The number of bacteria present on an elevator button is almost 40 times higher than on a public toilet seat, according to new findings. Research carried out in hotels, restaurants, banks, offices and airports, showed that the level of bacteria on elevator buttons averaged 313 colony forming units (CFUs) per square centimeter, compared to 8 CFUs on the average public toilet seat. Among the common bacteria likely to be found are E. coli, Staphylococcus aureus and methicillin-resistant Staphylococcus aureus (MRSA).
Nicholas Moon, PhD, director of technical and regulatory affairs at Microban Europe, for which the research was carried out, explains, "In a busy building, an elevator button can be touched by dozens of different people who will have come into contact with all kinds of bacteria every hour. Even if the buttons are cleaned regularly, the potential for the build-up of bacteria is high. It is easy to see that in some environments, perhaps especially airports and hotels where there are thousands of people from different places regularly touching lift buttons, that they could be a major potential point for cross-contamination and the spread of disease."
Microban antibacterial protection is designed to be incorporated into products such as plastic buttons at the point of production, providing durable antibacterial and antifungal protection that is designed to last the useful life of the product.
The company uses a wide range of technologies to suit each specific application but predominantly makes use of third-generation silver. On untreated products, bacteria can potentially double in number in 20 minutes but Microban disrupts their functioning, usually causing them to die within 24 hours. A dedicated certification program ensures that quality testing is regularly carried out on all products carrying the Microban branding and that antibacterial claims are technically supported. This allows manufacturers utilising Microban to use robust claims about their efficacy – for example, "preventing 99.9 percent of bacteria."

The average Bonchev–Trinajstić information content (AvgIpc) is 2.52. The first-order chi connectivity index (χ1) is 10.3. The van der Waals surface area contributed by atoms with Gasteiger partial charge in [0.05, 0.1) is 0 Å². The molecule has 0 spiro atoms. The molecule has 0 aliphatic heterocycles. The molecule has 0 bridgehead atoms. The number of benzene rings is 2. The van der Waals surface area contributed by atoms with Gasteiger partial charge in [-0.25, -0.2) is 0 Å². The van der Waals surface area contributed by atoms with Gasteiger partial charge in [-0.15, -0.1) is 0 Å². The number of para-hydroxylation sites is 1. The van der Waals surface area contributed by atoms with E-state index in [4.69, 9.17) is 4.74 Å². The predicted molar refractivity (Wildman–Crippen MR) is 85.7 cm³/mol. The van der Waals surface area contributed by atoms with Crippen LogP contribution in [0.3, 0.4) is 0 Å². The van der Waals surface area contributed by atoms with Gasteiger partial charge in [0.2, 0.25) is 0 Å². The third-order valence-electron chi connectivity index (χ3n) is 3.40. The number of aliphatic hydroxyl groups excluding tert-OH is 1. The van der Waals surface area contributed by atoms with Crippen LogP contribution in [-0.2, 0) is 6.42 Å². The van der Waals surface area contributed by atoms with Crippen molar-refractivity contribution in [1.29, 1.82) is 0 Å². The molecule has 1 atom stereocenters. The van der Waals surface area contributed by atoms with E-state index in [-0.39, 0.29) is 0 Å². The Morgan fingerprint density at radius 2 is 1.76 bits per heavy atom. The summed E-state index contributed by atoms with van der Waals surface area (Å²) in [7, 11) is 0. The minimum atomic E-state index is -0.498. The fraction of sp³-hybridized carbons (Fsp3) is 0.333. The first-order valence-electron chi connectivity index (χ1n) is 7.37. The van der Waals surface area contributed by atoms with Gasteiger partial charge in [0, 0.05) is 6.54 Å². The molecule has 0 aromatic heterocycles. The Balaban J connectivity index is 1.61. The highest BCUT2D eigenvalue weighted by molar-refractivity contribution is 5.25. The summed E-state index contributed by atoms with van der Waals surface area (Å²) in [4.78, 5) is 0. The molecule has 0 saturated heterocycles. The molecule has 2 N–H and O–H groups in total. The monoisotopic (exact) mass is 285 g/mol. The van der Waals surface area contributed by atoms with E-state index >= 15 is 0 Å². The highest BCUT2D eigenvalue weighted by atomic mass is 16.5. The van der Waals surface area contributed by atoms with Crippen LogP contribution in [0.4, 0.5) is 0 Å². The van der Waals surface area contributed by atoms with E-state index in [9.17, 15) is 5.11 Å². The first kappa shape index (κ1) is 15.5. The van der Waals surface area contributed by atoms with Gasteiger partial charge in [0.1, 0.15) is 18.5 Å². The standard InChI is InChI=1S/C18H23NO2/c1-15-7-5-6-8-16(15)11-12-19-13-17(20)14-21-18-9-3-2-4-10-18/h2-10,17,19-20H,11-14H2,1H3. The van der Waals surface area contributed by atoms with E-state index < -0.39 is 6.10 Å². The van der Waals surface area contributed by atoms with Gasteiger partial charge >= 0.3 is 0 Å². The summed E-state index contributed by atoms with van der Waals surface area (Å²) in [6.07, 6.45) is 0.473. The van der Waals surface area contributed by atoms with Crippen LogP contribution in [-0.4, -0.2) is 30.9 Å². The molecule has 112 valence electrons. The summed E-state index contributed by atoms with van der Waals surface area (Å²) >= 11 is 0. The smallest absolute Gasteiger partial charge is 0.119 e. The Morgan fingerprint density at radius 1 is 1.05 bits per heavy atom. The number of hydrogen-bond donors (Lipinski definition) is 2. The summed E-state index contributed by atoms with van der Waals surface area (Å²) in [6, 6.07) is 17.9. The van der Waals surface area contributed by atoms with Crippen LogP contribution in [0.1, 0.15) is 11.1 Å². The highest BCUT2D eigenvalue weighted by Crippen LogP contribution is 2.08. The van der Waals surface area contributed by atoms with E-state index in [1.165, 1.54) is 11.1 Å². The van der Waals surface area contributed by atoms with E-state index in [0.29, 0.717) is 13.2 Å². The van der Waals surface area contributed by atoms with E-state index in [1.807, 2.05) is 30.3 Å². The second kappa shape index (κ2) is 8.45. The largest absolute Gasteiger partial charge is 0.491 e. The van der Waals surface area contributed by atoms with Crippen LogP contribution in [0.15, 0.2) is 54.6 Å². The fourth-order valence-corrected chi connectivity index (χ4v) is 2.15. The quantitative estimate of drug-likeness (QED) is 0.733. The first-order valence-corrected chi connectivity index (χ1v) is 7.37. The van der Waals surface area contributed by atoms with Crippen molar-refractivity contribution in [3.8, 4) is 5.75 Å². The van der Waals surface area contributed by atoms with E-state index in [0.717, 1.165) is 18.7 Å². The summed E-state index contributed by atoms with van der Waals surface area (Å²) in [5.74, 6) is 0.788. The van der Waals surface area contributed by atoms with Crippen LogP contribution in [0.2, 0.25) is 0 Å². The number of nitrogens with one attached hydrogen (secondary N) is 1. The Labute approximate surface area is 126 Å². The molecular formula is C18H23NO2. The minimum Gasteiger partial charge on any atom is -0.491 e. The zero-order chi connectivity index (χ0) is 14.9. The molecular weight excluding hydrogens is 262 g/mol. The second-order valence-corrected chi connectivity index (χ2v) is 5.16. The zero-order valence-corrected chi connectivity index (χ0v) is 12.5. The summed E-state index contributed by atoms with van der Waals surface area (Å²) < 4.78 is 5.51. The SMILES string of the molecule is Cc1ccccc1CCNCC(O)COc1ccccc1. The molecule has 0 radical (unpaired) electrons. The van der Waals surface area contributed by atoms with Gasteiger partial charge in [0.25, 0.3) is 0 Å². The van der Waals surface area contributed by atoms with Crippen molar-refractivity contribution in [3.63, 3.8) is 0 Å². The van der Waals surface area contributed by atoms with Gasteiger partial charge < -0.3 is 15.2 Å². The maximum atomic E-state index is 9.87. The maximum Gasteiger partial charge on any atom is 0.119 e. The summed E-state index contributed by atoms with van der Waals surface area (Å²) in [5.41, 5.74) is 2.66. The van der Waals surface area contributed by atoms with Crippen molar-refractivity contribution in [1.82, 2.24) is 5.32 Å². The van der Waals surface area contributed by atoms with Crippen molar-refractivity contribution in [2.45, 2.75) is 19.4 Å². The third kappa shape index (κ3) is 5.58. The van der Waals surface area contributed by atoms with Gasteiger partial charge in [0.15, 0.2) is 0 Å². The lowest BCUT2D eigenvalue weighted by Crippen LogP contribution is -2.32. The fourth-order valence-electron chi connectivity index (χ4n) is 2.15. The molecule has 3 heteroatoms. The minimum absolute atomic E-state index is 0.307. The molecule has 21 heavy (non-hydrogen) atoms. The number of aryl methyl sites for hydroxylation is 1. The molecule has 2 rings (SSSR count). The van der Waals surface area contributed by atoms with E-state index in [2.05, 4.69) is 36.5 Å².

"Elevator buttons are an obvious application for the use of Microban technology and are already used by some of our partner companies including lift component manufacturer LiftStore," Moon says. "While our treatments should never replace normal hygiene precautions such as routine cleaning with water and disinfectants, they can play an important part in inhibiting the growth and spread of potentially harmful bacteria."
Microban’s research was conducted by the University of Arizona by collecting samples from hotels, restaurants, banks, offices and airports. The buttons were swabbed with Spongesicle containing 10ml of neutralizing buffer. The estimated surface swabbed on each button was 7.06 square centimeters. Agar plates were incubated for five days at 30 degrees centigrade and bacteria colonies were then counted. Microban’s laboratoties hold ISO 9001 accreditation.
Microban International is a global leader in built-in antibacterial product protection, dedicated to the continuous development of durable antibacterial solutions for consumer, industrial and medical products around the world. It offers a range of more than 20 different antibacterial technologies, holds more than 100 patents and conducts more than 40,000 laboratory tests annually to underpin technical efficacy. The company has licensed its technologies to more than 150 partners worldwide including such brands as Whirlpool, Bissell, Rubbermaid, Johnson & Johnson®, Dupont® and many other leading brands who have incorporated Microban antibacterial protection into more than 1,000 products. Microban International is headquartered in Huntersville, North Carolina, Microban also has European operations in the United Kingdom, Germany, Italy and Spain, together with an Asian head office based in Hong Kong.